This is what we are imploring the apex Court to do in all cases. Sometimes it simply states that ‘this is not a constitutional matter’ yet there is nothing from the judgment to buttress such a finding. We also gathered from cases such as Majome, Chawira, Moyo, and Zinyemba that ordinary statutes are used to skirt the provisions of the Constitution (an extraordinary Statute). With a Constitution loudly and clearly showing it liberal nature, the use of the doctrines of subsidiarity and express avoidance is wrong at all costs.
Even though judges are at large to interpret the laws of Zimbabwe, the same cannot hold for their use of doctrines that are alien to the Zimbabwean Constitution. The Courts must be aware that anything said against the litigants could become something said against the interpreter. And if both the judge and the litigant have a clear conscience that, as best as they know how, one is not doing what the Constitution wants us to do in the way that it stipulates and that we are not moved by institutional arguments, both can be quite confident when they face their critics.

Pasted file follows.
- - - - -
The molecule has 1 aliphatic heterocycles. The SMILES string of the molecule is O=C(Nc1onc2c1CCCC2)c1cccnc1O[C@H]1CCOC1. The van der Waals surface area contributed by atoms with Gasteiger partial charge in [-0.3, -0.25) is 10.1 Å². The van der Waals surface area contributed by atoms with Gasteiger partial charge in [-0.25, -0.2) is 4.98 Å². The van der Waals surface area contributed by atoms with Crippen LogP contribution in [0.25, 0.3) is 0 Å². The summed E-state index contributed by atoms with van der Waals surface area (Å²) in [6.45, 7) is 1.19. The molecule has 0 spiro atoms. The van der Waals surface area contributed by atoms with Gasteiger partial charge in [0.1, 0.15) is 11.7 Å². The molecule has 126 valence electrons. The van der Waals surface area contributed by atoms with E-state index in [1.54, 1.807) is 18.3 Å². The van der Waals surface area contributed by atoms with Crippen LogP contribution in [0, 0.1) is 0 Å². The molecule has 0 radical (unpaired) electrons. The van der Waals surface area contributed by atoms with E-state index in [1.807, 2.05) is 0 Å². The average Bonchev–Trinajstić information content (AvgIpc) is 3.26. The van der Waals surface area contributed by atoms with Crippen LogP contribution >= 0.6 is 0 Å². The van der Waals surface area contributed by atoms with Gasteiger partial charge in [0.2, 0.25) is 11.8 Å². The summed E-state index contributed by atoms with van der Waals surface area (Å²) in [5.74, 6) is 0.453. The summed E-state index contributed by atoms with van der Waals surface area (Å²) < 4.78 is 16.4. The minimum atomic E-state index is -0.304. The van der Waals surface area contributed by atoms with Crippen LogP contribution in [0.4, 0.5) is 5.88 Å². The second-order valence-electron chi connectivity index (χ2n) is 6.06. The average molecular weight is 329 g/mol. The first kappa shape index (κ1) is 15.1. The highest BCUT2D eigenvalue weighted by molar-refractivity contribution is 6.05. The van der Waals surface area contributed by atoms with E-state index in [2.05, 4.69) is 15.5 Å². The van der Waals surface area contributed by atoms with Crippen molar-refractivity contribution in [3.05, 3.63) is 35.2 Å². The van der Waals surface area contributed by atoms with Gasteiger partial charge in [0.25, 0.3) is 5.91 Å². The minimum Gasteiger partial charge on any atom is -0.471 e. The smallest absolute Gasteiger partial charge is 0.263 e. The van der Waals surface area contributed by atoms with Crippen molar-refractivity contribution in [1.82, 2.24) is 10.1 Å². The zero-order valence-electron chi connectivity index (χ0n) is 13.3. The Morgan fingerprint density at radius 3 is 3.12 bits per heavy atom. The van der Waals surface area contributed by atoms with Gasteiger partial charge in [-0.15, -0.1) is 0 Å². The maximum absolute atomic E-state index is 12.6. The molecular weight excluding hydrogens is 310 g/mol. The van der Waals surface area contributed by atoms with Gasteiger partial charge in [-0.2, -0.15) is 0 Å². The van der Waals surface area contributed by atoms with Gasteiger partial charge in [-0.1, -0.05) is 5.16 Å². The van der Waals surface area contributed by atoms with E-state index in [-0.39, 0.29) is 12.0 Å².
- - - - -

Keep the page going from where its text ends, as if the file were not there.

Conclusion: From the study on the avoidance doctrines,we saw two streams of thought that yield the same results. We are concerned about indirect avoidance such as the subsidiarity doctrine which gives Courts the power to prefer ordinary statutes ahead of the Constitution. We called it indirect because the Court sometimes treats it as a doctrine that is different from the avoidance doctrine. This distinction is faulted because essentially, constitutional issues are avoided.
Sharon Hofisi is a lawyer and writes in his personal capacity. Feedback: [email protected]